Three Gorges output to rise 23% in 2007

YICHANG, March 2 — The Three Gorges power plant and the downstream Gezhouba power plant on China’s Yangtze River plan to generate 78.6 billion kWh of electricity in 2007, up 23% on the previous year, according to Xinhua.

The raised water level in the Three Gorges Reservoir and new generators planned for 2007 will ensure fulfillment of the target, said Cao Guangjing, deputy general manager of China Three Gorges Project Corporation, which manages the two power plants.

The water level in the Three Gorges Reservoir rose to the 156m mark in October and is expected to reach 175m in 2008.

Three to four gigantic turbo-generators each with an installed capacity of 700MW will go into operation this year. Currently, 14 such generators are operating at full capacity.

Fifteen provinces in central, eastern and southern China use electricity produced by the two power plants,which are both based in Yichang, Hubei province, 38km apart.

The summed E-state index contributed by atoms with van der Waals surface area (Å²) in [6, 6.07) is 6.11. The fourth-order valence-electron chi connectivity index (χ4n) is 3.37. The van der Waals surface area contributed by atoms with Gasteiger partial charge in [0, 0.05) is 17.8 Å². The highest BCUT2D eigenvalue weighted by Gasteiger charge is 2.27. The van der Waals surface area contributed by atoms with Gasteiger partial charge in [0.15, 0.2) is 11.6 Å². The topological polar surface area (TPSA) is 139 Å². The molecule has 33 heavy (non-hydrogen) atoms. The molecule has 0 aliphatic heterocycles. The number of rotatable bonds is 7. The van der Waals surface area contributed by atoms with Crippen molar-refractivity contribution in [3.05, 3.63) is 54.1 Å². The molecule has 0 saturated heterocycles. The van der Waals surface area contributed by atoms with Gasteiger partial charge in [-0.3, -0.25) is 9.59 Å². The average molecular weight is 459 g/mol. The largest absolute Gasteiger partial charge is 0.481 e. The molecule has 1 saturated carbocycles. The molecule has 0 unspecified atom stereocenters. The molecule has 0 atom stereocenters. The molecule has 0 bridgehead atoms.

Launched in 1993 and built at an estimated cost of RMB180 billion yuan (US$23 billion), the Three Gorges Project will eventually have 26 generators with a combined generating capacity of 18.2GW and be able to generate 84.7 billion kWh of electricity annually.

About James Ockenden (300 Articles)
Writer, journalist and sustainability consultant with a passion for clean technology and public health. 25 years covering power and energy markets: former editor of Power Plant Technology, International Power Generation, Asian Electricity, Aircraft Economics, Energy Risk, Asia Risk, Benchmark; writer for South China Morning Post, Cathay Dragon's Silkroad, APlus, Veolia's "Planet", Hong Kong Tatler; founder of Blue Skies China. MSocSc in Corporate Environmental Governance, University of Hong Kong; BA & MA degree in Natural Sciences (major in Materials Science & Metallurgy), Cambridge University.
%d bloggers like this: